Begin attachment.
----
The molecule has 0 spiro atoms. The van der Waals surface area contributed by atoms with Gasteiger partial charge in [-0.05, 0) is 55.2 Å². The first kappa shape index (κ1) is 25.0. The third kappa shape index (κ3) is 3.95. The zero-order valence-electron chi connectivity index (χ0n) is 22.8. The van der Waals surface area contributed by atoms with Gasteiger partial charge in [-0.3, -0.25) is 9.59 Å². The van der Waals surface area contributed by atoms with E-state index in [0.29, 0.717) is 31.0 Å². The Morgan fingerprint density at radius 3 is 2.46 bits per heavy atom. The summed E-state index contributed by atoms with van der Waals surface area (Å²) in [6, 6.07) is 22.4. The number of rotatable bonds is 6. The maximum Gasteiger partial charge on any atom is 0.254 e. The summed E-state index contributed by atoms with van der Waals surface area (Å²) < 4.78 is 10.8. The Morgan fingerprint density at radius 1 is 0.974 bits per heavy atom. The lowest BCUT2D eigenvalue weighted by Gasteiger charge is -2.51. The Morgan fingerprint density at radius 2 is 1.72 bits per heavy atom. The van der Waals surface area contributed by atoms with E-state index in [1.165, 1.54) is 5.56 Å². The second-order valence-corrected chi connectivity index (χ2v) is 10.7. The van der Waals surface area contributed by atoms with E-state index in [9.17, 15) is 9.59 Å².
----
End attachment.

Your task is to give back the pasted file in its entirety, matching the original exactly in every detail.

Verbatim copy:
The molecule has 0 spiro atoms. The van der Waals surface area contributed by atoms with Gasteiger partial charge in [-0.05, 0) is 55.2 Å². The first kappa shape index (κ1) is 25.0. The third kappa shape index (κ3) is 3.95. The zero-order valence-electron chi connectivity index (χ0n) is 22.8. The van der Waals surface area contributed by atoms with Gasteiger partial charge in [-0.3, -0.25) is 9.59 Å². The van der Waals surface area contributed by atoms with E-state index in [0.29, 0.717) is 31.0 Å². The Morgan fingerprint density at radius 3 is 2.46 bits per heavy atom. The summed E-state index contributed by atoms with van der Waals surface area (Å²) in [6, 6.07) is 22.4. The number of rotatable bonds is 6. The maximum Gasteiger partial charge on any atom is 0.254 e. The summed E-state index contributed by atoms with van der Waals surface area (Å²) < 4.78 is 10.8. The Morgan fingerprint density at radius 1 is 0.974 bits per heavy atom. The lowest BCUT2D eigenvalue weighted by Gasteiger charge is -2.51. The Morgan fingerprint density at radius 2 is 1.72 bits per heavy atom. The van der Waals surface area contributed by atoms with E-state index in [1.165, 1.54) is 5.56 Å². The second-order valence-corrected chi connectivity index (χ2v) is 10.7. The van der Waals surface area contributed by atoms with E-state index in [9.17, 15) is 9.59 Å².